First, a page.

Meena, another Apne Aap activist in Forbesganj, is a prostitution survivor who works relentlessly to help women with choices in life, to help them understand that at ten or twelve years of age prostitution cannot be a choice for girls. Her story has been captured in the film 'Meena' by The Sibbs and Lucy Lui.
As Nivedita Shakeel said to the audience, thanks to women before us and with us, we can tell our stories! Thanks to their courage, their efforts! She spoke of how women writing was not quite a thing in the past. How even in Rabindra Nath Tagore's house, his sister who wrote so well wasn't acknowledged or encouraged. And why because this was the case, women in the old days scribbled on the kitchen walls where they were mostly confined.
Roshanara dreams of learning the harmonium and singing along with it some day. Young hearts. Dreams.
Sanju ji, who runs Apne Aap's Uttari Rampur centre in Forbesganj, listened intently as Roshanara read out the story. Sanju ji has tutored many girls at the centre, some of whom have finished school and have attended or are attending college. Like Roshanara.
A shy Roshanara as people complimented her wonderful reading of Renu's short story.
Ruchira referred to Renu's 'Parti Parikatha' (published in 1957) where he has written about a land in Araria as 'parti' (barren). There was a curse, she said, Renu mentioned this in the book. No one would dare attempt cultivating the land or settling down there. Today, she said, after sixty years since the book was written, there are houses in that very land and a school run by the Government of Bihar and Apne Aap for girls from vulnerable communities. An indication of how it takes just one step of courage to overcome curses.
Girindra Nath Jha spoke of Renu and his reportage as an inspiration in his career as a journalist and how now he has come back to the village after years of city life to become a farmer and create a culturally vibrant village with his Chanka Residency - a residency for artists.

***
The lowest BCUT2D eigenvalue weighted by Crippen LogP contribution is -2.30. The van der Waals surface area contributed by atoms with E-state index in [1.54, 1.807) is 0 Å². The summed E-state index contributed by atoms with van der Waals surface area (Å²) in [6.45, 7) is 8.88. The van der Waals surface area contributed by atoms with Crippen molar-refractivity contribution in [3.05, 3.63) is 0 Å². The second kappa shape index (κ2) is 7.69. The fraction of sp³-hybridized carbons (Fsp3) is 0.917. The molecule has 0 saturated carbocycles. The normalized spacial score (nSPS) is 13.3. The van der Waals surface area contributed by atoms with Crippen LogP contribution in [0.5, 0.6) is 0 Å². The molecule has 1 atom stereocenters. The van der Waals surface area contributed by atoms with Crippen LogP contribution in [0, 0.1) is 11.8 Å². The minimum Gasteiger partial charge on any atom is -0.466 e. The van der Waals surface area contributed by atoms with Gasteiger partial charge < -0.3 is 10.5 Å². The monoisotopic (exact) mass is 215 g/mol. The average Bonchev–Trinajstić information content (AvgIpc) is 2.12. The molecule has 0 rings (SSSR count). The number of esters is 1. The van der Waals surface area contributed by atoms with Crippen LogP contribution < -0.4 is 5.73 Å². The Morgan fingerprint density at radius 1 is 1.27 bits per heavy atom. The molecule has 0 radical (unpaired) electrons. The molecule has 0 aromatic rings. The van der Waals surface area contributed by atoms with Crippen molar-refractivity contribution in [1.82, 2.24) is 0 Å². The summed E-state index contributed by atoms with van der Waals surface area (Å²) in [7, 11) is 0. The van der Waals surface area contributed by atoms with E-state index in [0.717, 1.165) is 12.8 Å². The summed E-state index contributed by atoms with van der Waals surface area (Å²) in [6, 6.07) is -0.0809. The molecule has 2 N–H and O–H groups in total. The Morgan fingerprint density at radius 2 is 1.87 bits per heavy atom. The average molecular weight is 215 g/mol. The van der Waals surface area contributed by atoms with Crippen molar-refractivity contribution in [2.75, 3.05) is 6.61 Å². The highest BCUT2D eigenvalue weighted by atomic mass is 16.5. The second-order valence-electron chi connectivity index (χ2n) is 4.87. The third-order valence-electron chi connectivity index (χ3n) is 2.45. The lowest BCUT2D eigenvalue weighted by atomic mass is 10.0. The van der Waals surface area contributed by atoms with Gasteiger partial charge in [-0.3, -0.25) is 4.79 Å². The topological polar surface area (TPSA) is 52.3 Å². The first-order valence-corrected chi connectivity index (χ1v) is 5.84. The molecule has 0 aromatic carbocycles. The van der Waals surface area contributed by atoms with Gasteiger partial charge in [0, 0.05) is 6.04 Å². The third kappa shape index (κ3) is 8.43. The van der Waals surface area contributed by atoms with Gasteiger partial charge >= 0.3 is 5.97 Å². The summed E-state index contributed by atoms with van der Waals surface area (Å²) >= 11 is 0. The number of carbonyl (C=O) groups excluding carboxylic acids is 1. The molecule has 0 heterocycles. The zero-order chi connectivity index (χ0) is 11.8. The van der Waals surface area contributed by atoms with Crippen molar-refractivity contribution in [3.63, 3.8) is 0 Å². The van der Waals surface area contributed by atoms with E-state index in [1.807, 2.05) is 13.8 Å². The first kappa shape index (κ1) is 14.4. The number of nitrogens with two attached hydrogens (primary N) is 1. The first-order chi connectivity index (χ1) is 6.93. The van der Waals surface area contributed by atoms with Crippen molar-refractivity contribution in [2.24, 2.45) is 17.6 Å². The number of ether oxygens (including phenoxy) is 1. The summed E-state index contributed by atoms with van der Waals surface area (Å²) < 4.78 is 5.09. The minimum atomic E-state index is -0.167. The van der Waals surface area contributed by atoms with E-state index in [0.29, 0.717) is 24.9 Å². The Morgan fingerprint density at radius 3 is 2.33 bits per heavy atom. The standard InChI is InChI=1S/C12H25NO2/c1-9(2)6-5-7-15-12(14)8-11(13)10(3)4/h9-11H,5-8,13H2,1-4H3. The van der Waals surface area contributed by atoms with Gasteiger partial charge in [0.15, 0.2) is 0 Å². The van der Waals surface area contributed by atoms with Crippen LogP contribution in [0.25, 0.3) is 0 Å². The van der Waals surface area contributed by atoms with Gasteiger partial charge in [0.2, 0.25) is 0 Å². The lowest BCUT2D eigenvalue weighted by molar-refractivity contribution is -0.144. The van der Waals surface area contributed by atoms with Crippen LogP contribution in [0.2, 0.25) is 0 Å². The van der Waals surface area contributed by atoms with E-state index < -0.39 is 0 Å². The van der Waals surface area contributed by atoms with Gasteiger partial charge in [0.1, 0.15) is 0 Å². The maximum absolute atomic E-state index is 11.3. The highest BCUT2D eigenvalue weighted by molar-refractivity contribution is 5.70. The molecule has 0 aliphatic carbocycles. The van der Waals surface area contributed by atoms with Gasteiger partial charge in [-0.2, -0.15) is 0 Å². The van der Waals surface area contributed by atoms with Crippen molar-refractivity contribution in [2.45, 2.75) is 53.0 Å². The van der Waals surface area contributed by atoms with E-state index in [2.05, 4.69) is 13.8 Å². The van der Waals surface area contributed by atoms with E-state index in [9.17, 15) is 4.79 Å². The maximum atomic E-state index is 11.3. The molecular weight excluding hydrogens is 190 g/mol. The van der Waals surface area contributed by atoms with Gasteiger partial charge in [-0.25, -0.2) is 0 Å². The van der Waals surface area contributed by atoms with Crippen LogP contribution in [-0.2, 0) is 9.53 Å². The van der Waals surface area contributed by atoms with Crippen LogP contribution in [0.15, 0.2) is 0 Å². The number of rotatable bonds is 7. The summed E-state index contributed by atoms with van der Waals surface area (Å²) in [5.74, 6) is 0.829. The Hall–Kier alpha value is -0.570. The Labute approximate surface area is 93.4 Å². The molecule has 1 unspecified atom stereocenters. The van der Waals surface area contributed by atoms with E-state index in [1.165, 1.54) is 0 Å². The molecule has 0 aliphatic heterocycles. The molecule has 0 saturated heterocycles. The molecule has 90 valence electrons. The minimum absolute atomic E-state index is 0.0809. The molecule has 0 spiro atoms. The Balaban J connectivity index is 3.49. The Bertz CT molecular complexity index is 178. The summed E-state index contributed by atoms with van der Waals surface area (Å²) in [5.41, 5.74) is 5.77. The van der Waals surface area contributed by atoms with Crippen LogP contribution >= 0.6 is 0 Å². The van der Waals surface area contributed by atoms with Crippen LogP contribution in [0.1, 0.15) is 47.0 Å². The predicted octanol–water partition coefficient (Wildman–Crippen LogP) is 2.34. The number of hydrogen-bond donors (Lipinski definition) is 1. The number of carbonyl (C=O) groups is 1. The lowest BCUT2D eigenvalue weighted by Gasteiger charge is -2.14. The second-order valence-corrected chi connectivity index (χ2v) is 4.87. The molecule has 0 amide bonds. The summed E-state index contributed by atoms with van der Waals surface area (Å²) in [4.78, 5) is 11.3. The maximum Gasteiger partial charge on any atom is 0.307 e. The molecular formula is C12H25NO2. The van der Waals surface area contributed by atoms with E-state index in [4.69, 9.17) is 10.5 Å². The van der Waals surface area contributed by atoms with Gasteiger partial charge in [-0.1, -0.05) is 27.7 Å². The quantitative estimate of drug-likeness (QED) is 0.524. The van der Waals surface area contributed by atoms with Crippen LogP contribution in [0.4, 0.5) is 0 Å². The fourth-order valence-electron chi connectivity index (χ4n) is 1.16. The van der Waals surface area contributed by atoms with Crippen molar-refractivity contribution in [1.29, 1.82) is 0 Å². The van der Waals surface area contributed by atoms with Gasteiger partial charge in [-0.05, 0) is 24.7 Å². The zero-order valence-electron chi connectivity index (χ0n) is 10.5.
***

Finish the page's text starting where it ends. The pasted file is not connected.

The exhibition space where photographs of Renu with Gandhi, Rabindranath Tagore, Baba Nagarjun, Ruchira's father Vidyasagar Gupta, and her uncle Birju Babu were displayed.
Tanmay and Sohini, facing the house that holds many memories related to the Nepal democracy movement, abolition of Zaminadri in Bihar, etc.
There are so many stories etched all over the house. And they keep tumbling out. Like yesterday, after dinner, as Vidyasagar ji, Ruchira, Tinku and I sat chatting, Vidyasagar ji enthralled us with one tale after another about Renu and other writer friends. Their idiosyncrasies, love stories and ideologies. He also told us about how during the Nepal democracy movement, Girija Prasad Koirala, who was a close friend of Birju Babu (Vidyasagar ji's elder brother), and his comrades stayed at this very house in Forbesganj and planned the hijack of an aeroplane that was carrying money from the Nepal treasury. Vidyasagar ji also told us how the comrades of the Nepal democracy movement used the bathroom, in a corner far away from the house, as the wireless centre!
The photo gallery
Vidyasagar ji and Girindra Nath Jha with flautist Shambhu Mishra ji.
Ruchira and Nivedita Shakeel catch up at the exhibition space
Ruchira, Vidyasagar ji, Girindra Nath Jha with Phaneshwar Nath Renu's son Dakshineshwar Roy and Renu Verma.
Capturing the photographer. Saurav :)
Sanju ji interacting with Girindra Nath Jha
Blogger Chinmaya seen here interacting with Phaneshwar Nath Renu's son, Dakshineshwar Roy
A group photo!
Ruchira's mother, Rajni ji, in the audience
Subhan ji and Shaukat :)
Jaikishore ji who has been an accountant at the Jagdish Mill Compound since it's very early days, for over forty-fifty years now.
Tinku Khanna and Praveen ji happy with themselves with an event so well organised!
Kamayani Swami and her activist friends from Jan Jagaran Shakti Sangathan ended the event with a strong message against patriarchy through a song.